Notwithstanding the above, given the openness of the economy and its close connection to the United States’ economy it is inevitable that the impact of the crisis will be significant. The crisis is expected to affect the Guatemalan economy through three main channels: (i) lower exports and deteriorating export prices; (ii) decline in remittances; and (iii) significant slowdown in private capital flows. Although the external current account has benefited from lower oil prices, the combination of these three transmission channels is likely to require real and financial adjustments. The authorities’ program aims at safeguarding macroeconomic and financial stability.

The Guatemalan strategy is based on the following pillars: (i) a moderate countercyclical fiscal policy to support internal demand, financed primarily through external resources; (ii) a monetary policy focused on reducing inflation and a flexible exchange rate; and (iii) a set of financial sector policies to increase the resilience of the system, improve regulation and supervision and enhance the banking sector safety net and the effectiveness of bank resolution procedures.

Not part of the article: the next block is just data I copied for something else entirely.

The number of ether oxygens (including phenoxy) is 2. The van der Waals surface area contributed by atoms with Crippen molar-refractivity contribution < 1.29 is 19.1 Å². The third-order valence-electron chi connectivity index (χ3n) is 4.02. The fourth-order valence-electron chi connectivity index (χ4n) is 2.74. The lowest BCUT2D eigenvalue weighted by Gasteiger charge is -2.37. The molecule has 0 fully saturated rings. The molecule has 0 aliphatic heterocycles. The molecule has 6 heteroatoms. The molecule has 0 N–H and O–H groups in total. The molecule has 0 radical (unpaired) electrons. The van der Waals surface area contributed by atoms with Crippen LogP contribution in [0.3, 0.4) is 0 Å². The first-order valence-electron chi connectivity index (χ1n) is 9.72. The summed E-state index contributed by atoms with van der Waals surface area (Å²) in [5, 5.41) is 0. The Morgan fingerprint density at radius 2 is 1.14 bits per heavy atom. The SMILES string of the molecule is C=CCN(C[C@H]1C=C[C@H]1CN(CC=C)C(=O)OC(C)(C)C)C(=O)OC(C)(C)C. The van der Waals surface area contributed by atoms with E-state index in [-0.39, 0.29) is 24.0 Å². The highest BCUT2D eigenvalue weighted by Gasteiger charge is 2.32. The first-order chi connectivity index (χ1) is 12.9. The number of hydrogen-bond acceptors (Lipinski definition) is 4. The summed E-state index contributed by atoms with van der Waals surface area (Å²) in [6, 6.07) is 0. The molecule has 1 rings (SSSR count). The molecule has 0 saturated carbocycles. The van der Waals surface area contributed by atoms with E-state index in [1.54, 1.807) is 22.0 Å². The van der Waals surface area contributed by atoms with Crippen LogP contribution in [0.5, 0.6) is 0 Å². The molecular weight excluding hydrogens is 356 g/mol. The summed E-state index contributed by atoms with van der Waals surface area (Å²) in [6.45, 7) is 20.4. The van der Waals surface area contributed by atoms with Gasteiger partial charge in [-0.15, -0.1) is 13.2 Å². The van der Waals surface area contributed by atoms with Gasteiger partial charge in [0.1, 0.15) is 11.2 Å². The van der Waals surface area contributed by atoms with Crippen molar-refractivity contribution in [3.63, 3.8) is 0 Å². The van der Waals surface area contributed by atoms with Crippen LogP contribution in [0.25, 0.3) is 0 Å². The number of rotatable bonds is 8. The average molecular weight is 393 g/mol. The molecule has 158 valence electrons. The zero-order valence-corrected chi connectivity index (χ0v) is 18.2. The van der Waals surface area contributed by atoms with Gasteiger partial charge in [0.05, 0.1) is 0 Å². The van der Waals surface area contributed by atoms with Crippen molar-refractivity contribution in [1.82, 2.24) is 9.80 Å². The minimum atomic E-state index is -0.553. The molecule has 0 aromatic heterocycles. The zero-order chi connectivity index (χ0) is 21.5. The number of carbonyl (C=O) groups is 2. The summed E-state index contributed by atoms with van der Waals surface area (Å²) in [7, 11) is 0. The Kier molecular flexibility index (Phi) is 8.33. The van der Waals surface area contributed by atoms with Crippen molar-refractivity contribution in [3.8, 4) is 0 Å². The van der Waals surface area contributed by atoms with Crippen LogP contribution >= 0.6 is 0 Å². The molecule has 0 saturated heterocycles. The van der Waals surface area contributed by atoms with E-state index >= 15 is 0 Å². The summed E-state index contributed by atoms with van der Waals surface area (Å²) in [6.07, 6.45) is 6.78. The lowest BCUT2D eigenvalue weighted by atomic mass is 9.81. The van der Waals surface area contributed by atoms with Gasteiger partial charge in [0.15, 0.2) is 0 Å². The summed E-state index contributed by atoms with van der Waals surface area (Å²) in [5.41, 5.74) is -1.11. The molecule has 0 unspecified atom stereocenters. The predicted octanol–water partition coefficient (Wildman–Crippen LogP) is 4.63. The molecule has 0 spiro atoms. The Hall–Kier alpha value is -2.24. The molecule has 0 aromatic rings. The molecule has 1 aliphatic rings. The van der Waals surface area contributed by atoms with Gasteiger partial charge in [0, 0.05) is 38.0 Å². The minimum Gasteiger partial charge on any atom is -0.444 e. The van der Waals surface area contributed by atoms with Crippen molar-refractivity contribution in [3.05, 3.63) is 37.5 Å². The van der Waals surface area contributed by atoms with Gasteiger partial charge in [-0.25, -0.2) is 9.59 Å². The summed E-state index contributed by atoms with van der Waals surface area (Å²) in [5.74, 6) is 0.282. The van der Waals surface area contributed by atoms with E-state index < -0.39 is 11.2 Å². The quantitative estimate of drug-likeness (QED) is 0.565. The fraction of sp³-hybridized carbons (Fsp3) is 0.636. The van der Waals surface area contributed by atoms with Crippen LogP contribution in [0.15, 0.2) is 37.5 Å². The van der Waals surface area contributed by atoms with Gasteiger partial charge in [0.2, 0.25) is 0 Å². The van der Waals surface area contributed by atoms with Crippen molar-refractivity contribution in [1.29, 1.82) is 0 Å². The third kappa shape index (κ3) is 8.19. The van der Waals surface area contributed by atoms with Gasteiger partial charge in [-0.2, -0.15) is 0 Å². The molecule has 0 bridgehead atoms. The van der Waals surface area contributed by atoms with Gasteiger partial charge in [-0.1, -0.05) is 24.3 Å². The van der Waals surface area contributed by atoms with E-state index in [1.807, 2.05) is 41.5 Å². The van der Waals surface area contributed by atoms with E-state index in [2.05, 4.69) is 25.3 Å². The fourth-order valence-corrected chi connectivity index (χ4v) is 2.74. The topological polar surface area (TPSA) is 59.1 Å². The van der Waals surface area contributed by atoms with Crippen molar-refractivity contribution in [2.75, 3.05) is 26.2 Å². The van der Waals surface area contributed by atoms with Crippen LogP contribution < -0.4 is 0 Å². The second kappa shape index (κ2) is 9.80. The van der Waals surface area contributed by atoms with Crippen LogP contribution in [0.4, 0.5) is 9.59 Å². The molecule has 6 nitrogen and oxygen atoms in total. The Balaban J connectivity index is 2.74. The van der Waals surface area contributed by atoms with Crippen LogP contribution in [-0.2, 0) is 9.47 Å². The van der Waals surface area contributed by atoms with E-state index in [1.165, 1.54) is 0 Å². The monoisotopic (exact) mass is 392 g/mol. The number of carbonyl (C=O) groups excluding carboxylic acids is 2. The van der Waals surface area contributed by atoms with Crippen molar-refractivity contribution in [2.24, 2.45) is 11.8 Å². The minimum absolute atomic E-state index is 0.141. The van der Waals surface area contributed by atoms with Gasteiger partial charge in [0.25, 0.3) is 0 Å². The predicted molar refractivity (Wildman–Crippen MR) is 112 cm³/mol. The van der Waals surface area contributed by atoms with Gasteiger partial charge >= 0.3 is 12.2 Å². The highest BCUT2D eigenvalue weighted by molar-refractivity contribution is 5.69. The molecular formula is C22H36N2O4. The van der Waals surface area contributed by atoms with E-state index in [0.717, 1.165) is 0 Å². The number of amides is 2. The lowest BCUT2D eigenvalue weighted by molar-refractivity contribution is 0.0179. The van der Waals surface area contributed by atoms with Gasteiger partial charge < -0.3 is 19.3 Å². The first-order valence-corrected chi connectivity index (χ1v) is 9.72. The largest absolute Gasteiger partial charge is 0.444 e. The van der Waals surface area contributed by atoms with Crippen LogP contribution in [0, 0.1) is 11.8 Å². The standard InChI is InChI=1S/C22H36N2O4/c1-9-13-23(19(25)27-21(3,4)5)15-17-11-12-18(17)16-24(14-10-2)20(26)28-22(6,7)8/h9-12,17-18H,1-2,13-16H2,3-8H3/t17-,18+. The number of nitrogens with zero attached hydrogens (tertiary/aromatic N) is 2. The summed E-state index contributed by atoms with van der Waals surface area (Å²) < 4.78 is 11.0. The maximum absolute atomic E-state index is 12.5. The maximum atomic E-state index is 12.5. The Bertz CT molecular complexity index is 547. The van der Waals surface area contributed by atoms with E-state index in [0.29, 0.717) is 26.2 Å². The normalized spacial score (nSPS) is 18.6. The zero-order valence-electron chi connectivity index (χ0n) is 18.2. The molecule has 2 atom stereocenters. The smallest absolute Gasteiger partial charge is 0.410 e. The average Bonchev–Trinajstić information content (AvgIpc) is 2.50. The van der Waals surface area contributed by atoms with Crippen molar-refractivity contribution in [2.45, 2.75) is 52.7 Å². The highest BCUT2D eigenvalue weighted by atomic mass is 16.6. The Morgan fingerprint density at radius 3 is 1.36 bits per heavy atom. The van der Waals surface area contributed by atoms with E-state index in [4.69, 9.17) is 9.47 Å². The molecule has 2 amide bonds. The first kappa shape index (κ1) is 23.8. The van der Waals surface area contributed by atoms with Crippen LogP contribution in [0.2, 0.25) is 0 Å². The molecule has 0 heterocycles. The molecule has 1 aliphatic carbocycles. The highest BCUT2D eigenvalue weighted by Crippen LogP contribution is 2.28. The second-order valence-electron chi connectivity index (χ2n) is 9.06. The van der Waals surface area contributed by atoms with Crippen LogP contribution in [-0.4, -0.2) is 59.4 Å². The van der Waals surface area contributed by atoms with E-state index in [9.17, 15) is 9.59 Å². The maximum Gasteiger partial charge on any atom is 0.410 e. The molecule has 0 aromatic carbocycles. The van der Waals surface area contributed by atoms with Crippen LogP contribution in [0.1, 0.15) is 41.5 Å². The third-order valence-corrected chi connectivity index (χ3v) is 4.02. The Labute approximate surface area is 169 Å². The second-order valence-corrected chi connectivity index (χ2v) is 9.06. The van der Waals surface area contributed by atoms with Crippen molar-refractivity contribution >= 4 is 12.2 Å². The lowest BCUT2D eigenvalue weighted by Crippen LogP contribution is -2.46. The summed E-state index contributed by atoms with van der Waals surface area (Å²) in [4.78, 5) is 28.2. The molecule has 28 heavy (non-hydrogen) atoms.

Prudent fiscal policy has been a key feature of the Guatemalan economic policy. A moderate fiscal impulse in 2009–10 is intended to prevent a large decline in domestic demand. Public expenditure will increase 0.4 percent with respect to 2008. Tax collections are expected to decline by about 0.8 percent of GDP from the 2008 levels and the central government deficit could increase to 2.8 percent and then decline to 2.6 percent in 2010. In the event that fiscal policy may require any adjustment, the authorities’ priority will be to protect social spending. These deficits will be mainly financed by a package of almost $1 billion already secured by loans from the IDB and the World Bank.

Monetary policy will focus on achieving a gradual reduction of inflation to 5.5 percent in 2009 and toward a medium-term target of 4 percent (+/- 1 percent). At the same time, the authorities remain committed to exchange rate flexibility to facilitate economic adjustment to shocks. Private capital flows have slowed, but nonetheless net international reserves have increased to US$4.8 billion by the end of March 2009.